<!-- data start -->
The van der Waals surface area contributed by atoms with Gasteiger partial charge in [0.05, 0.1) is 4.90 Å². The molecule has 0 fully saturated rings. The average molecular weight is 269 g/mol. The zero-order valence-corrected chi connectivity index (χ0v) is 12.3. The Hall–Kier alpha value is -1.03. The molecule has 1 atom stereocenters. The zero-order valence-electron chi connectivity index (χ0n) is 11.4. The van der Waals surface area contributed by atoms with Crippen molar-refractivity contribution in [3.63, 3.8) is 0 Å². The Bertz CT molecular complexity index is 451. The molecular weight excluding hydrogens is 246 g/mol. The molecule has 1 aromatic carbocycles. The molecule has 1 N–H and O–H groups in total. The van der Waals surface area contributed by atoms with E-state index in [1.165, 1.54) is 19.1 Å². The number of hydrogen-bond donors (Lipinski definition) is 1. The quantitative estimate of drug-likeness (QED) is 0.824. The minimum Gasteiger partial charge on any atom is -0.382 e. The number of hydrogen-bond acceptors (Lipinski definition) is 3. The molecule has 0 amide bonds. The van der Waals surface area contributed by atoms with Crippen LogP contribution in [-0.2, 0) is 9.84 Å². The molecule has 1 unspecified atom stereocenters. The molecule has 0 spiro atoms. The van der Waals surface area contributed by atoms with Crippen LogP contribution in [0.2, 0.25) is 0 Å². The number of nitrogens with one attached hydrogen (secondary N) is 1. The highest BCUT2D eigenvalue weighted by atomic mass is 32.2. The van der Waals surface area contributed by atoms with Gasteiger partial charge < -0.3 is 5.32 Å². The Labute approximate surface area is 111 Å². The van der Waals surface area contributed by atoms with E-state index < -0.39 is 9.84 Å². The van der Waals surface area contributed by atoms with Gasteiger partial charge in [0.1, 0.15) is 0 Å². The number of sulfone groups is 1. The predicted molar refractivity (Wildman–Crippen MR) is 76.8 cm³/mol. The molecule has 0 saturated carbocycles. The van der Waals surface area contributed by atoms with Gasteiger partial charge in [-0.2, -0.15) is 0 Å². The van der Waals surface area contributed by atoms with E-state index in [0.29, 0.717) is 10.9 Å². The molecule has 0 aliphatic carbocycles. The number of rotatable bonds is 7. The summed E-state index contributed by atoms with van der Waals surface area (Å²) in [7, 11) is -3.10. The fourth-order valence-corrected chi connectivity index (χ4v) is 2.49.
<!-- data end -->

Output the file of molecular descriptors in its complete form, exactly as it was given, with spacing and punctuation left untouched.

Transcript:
The van der Waals surface area contributed by atoms with Gasteiger partial charge in [0.05, 0.1) is 4.90 Å². The molecule has 0 fully saturated rings. The average molecular weight is 269 g/mol. The zero-order valence-corrected chi connectivity index (χ0v) is 12.3. The Hall–Kier alpha value is -1.03. The molecule has 1 atom stereocenters. The zero-order valence-electron chi connectivity index (χ0n) is 11.4. The van der Waals surface area contributed by atoms with Crippen molar-refractivity contribution in [3.63, 3.8) is 0 Å². The Bertz CT molecular complexity index is 451. The molecular weight excluding hydrogens is 246 g/mol. The molecule has 1 aromatic carbocycles. The molecule has 1 N–H and O–H groups in total. The van der Waals surface area contributed by atoms with E-state index in [1.165, 1.54) is 19.1 Å². The number of hydrogen-bond donors (Lipinski definition) is 1. The quantitative estimate of drug-likeness (QED) is 0.824. The minimum Gasteiger partial charge on any atom is -0.382 e. The number of hydrogen-bond acceptors (Lipinski definition) is 3. The molecule has 0 amide bonds. The van der Waals surface area contributed by atoms with Crippen LogP contribution in [-0.2, 0) is 9.84 Å². The molecule has 1 unspecified atom stereocenters. The molecule has 0 spiro atoms. The van der Waals surface area contributed by atoms with Crippen LogP contribution in [0.2, 0.25) is 0 Å². The number of nitrogens with one attached hydrogen (secondary N) is 1. The highest BCUT2D eigenvalue weighted by atomic mass is 32.2. The van der Waals surface area contributed by atoms with Gasteiger partial charge < -0.3 is 5.32 Å². The Labute approximate surface area is 111 Å². The van der Waals surface area contributed by atoms with E-state index < -0.39 is 9.84 Å². The van der Waals surface area contributed by atoms with Gasteiger partial charge in [0.1, 0.15) is 0 Å². The number of sulfone groups is 1. The predicted molar refractivity (Wildman–Crippen MR) is 76.8 cm³/mol. The molecule has 0 saturated carbocycles. The van der Waals surface area contributed by atoms with Gasteiger partial charge in [-0.2, -0.15) is 0 Å². The van der Waals surface area contributed by atoms with E-state index in [0.29, 0.717) is 10.9 Å². The molecule has 0 aliphatic carbocycles. The number of rotatable bonds is 7. The summed E-state index contributed by atoms with van der Waals surface area (Å²) in [7, 11) is -3.10. The fourth-order valence-corrected chi connectivity index (χ4v) is 2.49.